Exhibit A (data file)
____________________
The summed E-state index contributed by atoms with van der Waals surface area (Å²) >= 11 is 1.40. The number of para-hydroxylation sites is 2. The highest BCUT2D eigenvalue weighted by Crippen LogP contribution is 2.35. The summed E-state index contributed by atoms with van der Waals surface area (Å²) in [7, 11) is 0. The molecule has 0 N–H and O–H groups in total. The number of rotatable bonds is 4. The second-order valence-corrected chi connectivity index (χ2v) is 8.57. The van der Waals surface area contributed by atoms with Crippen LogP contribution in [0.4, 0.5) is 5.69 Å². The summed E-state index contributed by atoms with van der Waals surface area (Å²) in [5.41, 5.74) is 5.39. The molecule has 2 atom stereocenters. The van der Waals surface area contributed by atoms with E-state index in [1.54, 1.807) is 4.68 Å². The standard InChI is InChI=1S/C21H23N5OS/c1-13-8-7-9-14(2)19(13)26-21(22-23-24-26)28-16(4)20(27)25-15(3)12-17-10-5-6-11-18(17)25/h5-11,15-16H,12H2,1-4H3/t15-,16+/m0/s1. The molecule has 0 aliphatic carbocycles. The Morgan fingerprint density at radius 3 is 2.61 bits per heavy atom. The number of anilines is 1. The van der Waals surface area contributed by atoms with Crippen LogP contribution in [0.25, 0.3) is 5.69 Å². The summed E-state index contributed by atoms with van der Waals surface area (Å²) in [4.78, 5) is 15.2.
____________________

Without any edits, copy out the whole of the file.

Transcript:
The summed E-state index contributed by atoms with van der Waals surface area (Å²) >= 11 is 1.40. The number of para-hydroxylation sites is 2. The highest BCUT2D eigenvalue weighted by Crippen LogP contribution is 2.35. The summed E-state index contributed by atoms with van der Waals surface area (Å²) in [7, 11) is 0. The molecule has 0 N–H and O–H groups in total. The number of rotatable bonds is 4. The second-order valence-corrected chi connectivity index (χ2v) is 8.57. The van der Waals surface area contributed by atoms with Crippen LogP contribution in [0.4, 0.5) is 5.69 Å². The summed E-state index contributed by atoms with van der Waals surface area (Å²) in [5.41, 5.74) is 5.39. The molecule has 2 atom stereocenters. The van der Waals surface area contributed by atoms with E-state index in [1.54, 1.807) is 4.68 Å². The standard InChI is InChI=1S/C21H23N5OS/c1-13-8-7-9-14(2)19(13)26-21(22-23-24-26)28-16(4)20(27)25-15(3)12-17-10-5-6-11-18(17)25/h5-11,15-16H,12H2,1-4H3/t15-,16+/m0/s1. The molecule has 0 aliphatic carbocycles. The Morgan fingerprint density at radius 3 is 2.61 bits per heavy atom. The number of anilines is 1. The van der Waals surface area contributed by atoms with Crippen LogP contribution in [0.25, 0.3) is 5.69 Å². The summed E-state index contributed by atoms with van der Waals surface area (Å²) in [4.78, 5) is 15.2.